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Herb garden basics

A row of pots with herbs growing in them.

Flavorful herbs are an attractive, tasty and aromatic addition to your container garden. Perfect for salads, soups and other dishes, there's no substitute for homegrown herbs. Plant a single herb in one pot, mix several types in the same pot, or combine with vegetables.

Herb basics

Most herbs thrive in the sun, although a few such as basil and mint tolerate partial shade. Check your sun loving herbs every day to make sure they're not dried out. Water in the morning before the temperature rises, using a nozzle with a fine spray to help keep soil from splashing out of the pot. Fertilize herbs with a half-strength liquid solution once a month through spring and summer.

Growing together

It's easy and convenient to grow herbs and vegetables together in the same pot. Just be sure to match plants with similar growing conditions and seasons. For example, annual herbs like cilantro, dill or parsley get along well with beets, carrots and radishes. Avoid overcrowding and place herbs in front for easy picking.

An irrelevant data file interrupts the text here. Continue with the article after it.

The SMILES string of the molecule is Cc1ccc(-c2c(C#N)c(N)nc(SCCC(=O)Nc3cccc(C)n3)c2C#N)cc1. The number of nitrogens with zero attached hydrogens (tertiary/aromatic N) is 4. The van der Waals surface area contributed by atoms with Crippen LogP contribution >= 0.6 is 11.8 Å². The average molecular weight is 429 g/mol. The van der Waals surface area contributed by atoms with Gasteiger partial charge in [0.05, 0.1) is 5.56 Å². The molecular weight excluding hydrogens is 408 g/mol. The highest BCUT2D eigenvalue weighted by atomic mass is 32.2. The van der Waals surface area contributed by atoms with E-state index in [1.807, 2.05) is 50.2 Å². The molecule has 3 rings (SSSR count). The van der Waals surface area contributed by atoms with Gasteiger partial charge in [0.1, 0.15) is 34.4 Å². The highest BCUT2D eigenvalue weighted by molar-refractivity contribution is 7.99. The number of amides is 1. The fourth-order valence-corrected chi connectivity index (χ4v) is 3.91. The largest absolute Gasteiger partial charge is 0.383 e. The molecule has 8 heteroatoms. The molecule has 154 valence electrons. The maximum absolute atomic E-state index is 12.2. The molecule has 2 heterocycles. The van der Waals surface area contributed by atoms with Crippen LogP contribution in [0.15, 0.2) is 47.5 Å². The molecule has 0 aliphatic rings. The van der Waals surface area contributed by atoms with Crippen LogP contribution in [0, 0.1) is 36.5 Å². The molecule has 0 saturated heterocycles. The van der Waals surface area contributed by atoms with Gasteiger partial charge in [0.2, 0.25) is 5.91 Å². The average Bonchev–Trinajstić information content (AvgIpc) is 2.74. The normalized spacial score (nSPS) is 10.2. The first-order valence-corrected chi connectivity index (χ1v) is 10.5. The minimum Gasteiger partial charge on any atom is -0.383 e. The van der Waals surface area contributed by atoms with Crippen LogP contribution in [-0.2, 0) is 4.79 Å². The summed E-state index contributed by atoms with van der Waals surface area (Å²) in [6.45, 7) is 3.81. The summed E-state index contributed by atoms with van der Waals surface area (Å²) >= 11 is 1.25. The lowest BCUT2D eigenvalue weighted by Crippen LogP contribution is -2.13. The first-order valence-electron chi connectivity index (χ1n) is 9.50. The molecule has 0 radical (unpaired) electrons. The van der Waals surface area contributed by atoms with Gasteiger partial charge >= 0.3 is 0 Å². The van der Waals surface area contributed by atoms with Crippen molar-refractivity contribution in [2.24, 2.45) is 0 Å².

Delicious choices

You can start most herbs from seed, but for quicker results buy young herb transplants in 2-inch nursery pots or cell-packs. Let your appetite be your guide when choosing herbs. Fresh parsley, basil, thyme, and oregano are basic in Italian dishes, while cilantro is a must for Mexican cooking. Other cooking herbs like chives, dill, marjoram, mint, sage, tarragon, or rosemary will enhance almost any dish you prepare.


Although container gardening eliminates many problems with pests, they can still be a problem. Get rid of most insects by simply spraying with a mild soap solution. If you prefer to keep your herb garden organic, just grind up one clove of garlic, add to one cup of water, strain and spray on plants. Don't use pesticides on your tender herbs.


It's amazing how fast your garden of seasonings go from pot to table. Snip off tender herb sprigs as you need them, but never trim off more than a third of the foliage at a time. Frequent snipping and pinching stimulates dense, quick growth. Annual herbs like basil and dill should be cut back several times during the growing season. Rosemary, thyme and other woody perennial herbs should not be picked during hot weather, while leafy evergreens such as oregano and sage can be harvested year-around.

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